According to the explanatory note to the draft law, the national legislation does not provide for mechanisms for holding accountable the governing bodies of authorities such as the Broadcasting Council in case their activities are improper and contrary to the purpose for which they were established. “The Parliament’s monitoring of public authorities is an indicator of good governance,” the authors said. “A mandate obtained through the vote given by the Parliament cannot be considered a ‘gift’. The functional autonomy of public authorities does not exclude their accountability before citizens, first of all, and a possible dissatisfaction of the public is to be materialized in the withdrawal of the vote appointing the heads of these authorities,” the draft says.


Media expert Aneta Gonța reminds that the current Code of Media Services already provides for parliamentary control of the BC’s activity. “If this control was actually conducted in accordance with the law, it would allow the sanctioning of those who fail to do their job there. Eventually, it is possible to amend Article 87, supplementing it with the mention that the Parliament’s rejection of the annual report gives the Parliament the right to dismiss the head of the BC. That is how it is done in Romania, for example,” she explains.

According to the researcher, the members of an autonomous authority “are non-dismissible in a country that wants to be democratic.” “How can MPs prove that the members of the BC do not perform their obligations or that their activity is defective? Any court will annul arbitrary decisions, motivated politically,” Aneta Gonța believes.

Moreover, she admits that MPs’ proposals are dictated by political interests. “I believe that the proposed amendments do not really change the quality of the BC, but they are made so that the government can change its composition in its favor. We, however, want a responsible appointment of members to the BC, so they would act in the public interest, and the current law allows this,” Aneta Gonța added.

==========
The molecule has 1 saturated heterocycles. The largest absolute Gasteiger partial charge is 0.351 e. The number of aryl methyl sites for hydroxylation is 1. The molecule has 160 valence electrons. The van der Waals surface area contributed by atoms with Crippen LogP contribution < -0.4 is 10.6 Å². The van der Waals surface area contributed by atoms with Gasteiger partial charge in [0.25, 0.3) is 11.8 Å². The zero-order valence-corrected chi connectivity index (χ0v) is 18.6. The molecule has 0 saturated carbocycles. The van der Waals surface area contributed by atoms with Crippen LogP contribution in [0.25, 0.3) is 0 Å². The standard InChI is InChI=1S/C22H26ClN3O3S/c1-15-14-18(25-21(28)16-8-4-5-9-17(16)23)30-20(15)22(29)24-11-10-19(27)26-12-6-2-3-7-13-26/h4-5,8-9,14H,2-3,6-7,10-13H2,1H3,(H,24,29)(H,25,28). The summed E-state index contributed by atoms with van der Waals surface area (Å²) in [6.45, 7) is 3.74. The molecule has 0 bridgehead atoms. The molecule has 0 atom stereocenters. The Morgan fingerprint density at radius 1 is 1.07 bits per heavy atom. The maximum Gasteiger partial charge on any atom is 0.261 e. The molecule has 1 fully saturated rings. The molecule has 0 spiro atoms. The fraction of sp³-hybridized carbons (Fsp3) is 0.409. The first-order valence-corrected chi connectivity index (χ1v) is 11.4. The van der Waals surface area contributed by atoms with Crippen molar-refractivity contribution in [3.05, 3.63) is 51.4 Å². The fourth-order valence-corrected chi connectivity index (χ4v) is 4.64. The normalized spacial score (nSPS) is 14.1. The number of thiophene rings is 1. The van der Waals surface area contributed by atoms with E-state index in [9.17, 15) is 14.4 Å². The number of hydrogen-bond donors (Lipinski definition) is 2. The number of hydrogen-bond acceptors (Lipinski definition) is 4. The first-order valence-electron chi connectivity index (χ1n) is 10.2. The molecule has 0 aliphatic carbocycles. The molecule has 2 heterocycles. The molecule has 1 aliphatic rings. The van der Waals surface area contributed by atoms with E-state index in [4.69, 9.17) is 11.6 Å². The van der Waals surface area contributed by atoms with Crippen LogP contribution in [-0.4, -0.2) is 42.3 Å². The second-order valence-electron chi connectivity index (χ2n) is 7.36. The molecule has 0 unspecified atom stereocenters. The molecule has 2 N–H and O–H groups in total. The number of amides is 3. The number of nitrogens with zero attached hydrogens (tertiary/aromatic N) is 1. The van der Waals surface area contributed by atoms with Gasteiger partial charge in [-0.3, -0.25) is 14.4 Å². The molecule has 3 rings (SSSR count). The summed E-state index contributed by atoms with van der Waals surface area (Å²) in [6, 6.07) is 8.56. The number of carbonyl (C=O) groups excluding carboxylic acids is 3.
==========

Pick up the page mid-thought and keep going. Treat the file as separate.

The executive director of the Electronic Press Association (APEL), Ion Bunduchi, also believes that any institution in the state, including the BC, should be held accountable, but he does not believe that the formula proposed by MPs is a solution. “We had such precedents, when the Law on broadcasting of 1995 was amended and the heads of Teleradio-Moldova, for about two years, were appointed and dismissed as if on a conveyor belt. This is what we might achieve through the proposed initiative. Why? Because any government will be able to easily ‘prove’ an ‘improper performance’ of the BC’s duties or ‘defective activity,’ since the phrases in quotation marks do not have an exact legal definition,” Ion Bunduchi said.

The media expert is convinced that “an independent BC can work well or poorly, and a non-independent BC can only work poorly.” “The question remains: do the proposed amendments guarantee the Council institutional and decision-making independence?! Will they not make the BC, as before, act in the interests of the government and not the law?! I’d like to be wrong, but we will find out very soon, in the next electoral cycles,” concluded Bunduchi.